This blog post was written by Elaine Campbell. Elaine is a Solicitor Tutor at Northumbria Law School. She teaches exclusively in the Student Law Office, where she supervises students who provide free legal advice to local businesses. Prior to joining the University in 2011, Elaine qualified as a solicitor at Dickinson Dees LLP (now Bond Dickinson LLP) and later worked at Sintons LLP. She specialised in commercial and intellectual property law. 

EC

What’s so good about in-house?

When budding commercial lawyers consider their career in practice, or how they might acquire the elusive training contract, the focus on large commercial firms is natural. However, to focus only on commercial training in its typical sense is to deprive a future trainee of a goldmine of experience.

Hundreds of companies within the UK are registered to offer training contracts. Therefore the scope of opportunities is huge. Given that many overlook in-house experience as a route of training, a trainee may be competing with fewer peers for a place. However, it should be noted that training contracts provided by companies are less consistently offered in comparison to commercial firms, given that in-house legal teams tend to be small and tight-knit in nature.

Nevertheless, the variety offered by potential in-house experience is incredible. Companies registered to offer training contracts include Amazon, BBC, Burberry, Google, Sainsbury’s, Mercedes, McDonalds, Warner Bros and numerous football clubs.  During my in-house work experience, my enthusiasm for commercial law was reinvigorated. It is surprising how working within a business you are passionate for can change the way you see aspects of your academic work. Law is much more interesting in reality after all. So why not see how a working-business perspective changes your outlook; looking after the legal needs of a company you feel passion for is a powerful incentive.

I also found a wide breadth of work to be inherent within in-house work. Some areas of law clearly affect a business more than others, such as contract and employment. However, an in-house lawyer may have to address any legal issue which confronts the company. I found myself accompanying my seniors in dealing with some peculiar issues, taking me out of the office on occasion for site visits.

In-house experience also allows a trainee to see how their role affects a business from start to finish. Rather than providing advice and moving on to the next case, an in-house solicitor will be present to see the positive repercussions their hard work has for their employer first-hand. I found that being committed to one cause created a great atmosphere of teamwork within the office. The office itself was full of not only legal-heads, but also individuals who were purely about business. This mix was refreshing, creating a dynamic of different personalities with varying skills, experience and backgrounds.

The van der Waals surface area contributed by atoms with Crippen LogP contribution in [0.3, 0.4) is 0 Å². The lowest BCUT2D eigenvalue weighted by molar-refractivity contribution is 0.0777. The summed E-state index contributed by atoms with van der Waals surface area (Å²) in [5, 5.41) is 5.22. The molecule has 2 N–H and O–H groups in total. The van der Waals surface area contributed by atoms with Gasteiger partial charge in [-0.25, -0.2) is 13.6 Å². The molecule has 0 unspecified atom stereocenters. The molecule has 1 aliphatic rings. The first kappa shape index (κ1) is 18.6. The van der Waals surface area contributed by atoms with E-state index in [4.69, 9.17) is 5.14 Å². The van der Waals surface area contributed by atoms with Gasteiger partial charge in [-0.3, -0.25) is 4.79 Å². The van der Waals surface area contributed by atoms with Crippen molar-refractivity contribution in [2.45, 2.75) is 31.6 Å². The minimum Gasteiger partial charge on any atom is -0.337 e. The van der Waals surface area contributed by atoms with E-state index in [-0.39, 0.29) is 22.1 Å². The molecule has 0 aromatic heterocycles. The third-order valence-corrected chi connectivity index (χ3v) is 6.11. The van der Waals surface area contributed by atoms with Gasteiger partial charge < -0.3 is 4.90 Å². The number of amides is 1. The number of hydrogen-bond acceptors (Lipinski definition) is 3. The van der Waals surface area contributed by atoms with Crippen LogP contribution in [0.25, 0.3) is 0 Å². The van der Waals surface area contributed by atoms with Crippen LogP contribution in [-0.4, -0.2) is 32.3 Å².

Also, in-house experience offers an abundance of commercial awareness. Understanding how the world of business works is key if you are considering private practice, given the focus on providing a client-led service. Working in-house provides the opportunity to understand how legal work relates to a wider context. This allows a future lawyer to understand the thought process of a business which may be similar to that of a future client. The opportunity to develop legal and business knowhow simultaneously is priceless, and learning about new forms of enterprise every day is exciting. This is especially the case if you would like to broaden your horizons outside of a legal environment. However, being thrown in at the deep end is a concern often expressed; this being the reason for many solicitors practicing privately before moving in-house.

This brief discussion only highlights some of the advantages and disadvantages of considering the pursuance of a career or work experience in-house. Make sure to research your favourite company and see what they have to offer. Also, in the future you may want to pay more attention to the in-house pages of your Training Contract and Pupillage Handbook!

This blog post was written by James Warnock. James is currently studying the M Law degree at Northumbria University and is working as a student advisor for business and commercial law within its Student Law office. On graduation he hopes to secure a role which will allow him to apply the law-based skills he has acquired within a commercial context, whether this is in-house, in private practice or in a wider business context. He aspires to work alongside unique and passionate forms of enterprise.

James Warnock